• by Kristin Grayson, M.A. • IDRA Newsletter • February 2009
A successful school reform effort cannot ignore the fact that improving teaching quality is of the utmost importance. Dr. María Robledo Montecel, president and CEO of the IDRA, describes IDRA’s Quality School Framework by defining the critical components that must be addressed in any comprehensive school reform effort that will be sustained over time. This article will define teaching quality within this framework and will clarify this concept along with similar terms, such as teacher quality, that are used in federal and state legislation, teacher preparation and development, and current academic research. This will serve as a source of information to guide school leaders, administrators and teachers as they make critical decisions in areas such as hiring, curriculum and professional development.
What is Teacher Quality?
There is great emphasis today, in part due to the No Child Left Behind Act (NCLB), on teacher quality in schools. NCLB has given impetus to states to improve teacher quality by requiring schools to have a qualified teacher in every classroom. These requirements are one step in addressing inequities in schools that occur when a high percentage of teachers in a given school are teaching out of their areas of certification. For example, 1993-94 federal government data show that high minority schools had higher levels of teachers teaching out of the field in which they had certification, with percentages ranging from 27 percent of teachers in high minority schools teaching out of area as opposed to 13 percent in low minority schools (Ingersoll, 2000).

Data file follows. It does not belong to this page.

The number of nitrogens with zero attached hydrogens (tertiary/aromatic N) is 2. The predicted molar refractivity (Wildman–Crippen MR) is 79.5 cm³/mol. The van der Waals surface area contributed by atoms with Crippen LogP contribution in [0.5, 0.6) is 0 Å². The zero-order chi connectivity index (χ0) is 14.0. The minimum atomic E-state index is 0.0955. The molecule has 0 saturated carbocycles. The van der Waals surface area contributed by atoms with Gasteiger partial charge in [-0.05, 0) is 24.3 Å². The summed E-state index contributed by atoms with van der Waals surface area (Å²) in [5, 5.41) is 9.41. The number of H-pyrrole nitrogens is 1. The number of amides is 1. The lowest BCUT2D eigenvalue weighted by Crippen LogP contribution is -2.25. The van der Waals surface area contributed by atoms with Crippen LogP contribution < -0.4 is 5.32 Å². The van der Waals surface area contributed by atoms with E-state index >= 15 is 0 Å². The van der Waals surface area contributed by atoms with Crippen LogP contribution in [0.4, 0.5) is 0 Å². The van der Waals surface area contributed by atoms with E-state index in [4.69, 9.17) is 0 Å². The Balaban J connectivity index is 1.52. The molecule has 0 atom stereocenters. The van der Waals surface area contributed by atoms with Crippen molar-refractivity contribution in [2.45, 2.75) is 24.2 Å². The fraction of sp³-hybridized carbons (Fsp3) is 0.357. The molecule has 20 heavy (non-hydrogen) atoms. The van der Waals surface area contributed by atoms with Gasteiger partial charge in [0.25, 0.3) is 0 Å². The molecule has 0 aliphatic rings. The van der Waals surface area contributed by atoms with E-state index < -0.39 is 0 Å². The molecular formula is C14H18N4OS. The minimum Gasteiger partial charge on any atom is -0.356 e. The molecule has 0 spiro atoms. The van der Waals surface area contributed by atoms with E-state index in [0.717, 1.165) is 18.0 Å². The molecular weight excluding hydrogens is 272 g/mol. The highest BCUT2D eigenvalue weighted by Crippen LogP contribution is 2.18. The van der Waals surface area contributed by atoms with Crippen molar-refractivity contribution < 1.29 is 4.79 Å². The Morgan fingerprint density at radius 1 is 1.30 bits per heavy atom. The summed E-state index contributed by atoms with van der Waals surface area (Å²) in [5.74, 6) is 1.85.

The term quality teacher is defined by NCLB and used for state implementation as a teacher who: (1) has, at a minimum, a bachelor’s degree; (2) has full state certification or licensure; and (3) demonstrates subject area competence in all the subjects that he or she teaches. State governments, in addition to certification criteria, also are required by Title I to improve teacher quality through professional development and other initiatives.
Sadly, however, inequities in teacher quality continue to persist as they have over the past 23 years. When schools have greater numbers of teachers teaching out of the field in which they are qualified, there are large numbers of students underachieving and/or leaving school before graduation.
A 2007 study of 14,000 students in 197 elementary schools found that collective teacher quality is related to greater school effectiveness, equity outcomes, and student achievement in math and reading, in particular where student subgroups (English language learners, low-income, etc.) were clustered (Heck, 2007).
A specific Texas example that illustrates the possible attrition relationship is in the low minority Highland Park High School in Dallas where the percent of teachers teaching out of field is 11 percent and its attrition rate is only 6 percent. In contrast, at Edgewood Memorial High School in San Antonio, the out-of-field and attrition percentages are 22 percent and 40 percent, respectively. While there are other variables, schools that have teachers teaching within their areas of certification are correlated with higher student achievement.
Today, schools continue to lose high numbers of students when teachers do not meet the minimum criteria. Unfortunately, schools also are losing high numbers of students even when taught by “highly qualified” teachers. The rate at which Texas students leave high school before graduation is 33 percent, which is the same rate that it was more than 20 years ago when IDRA began its attrition studies.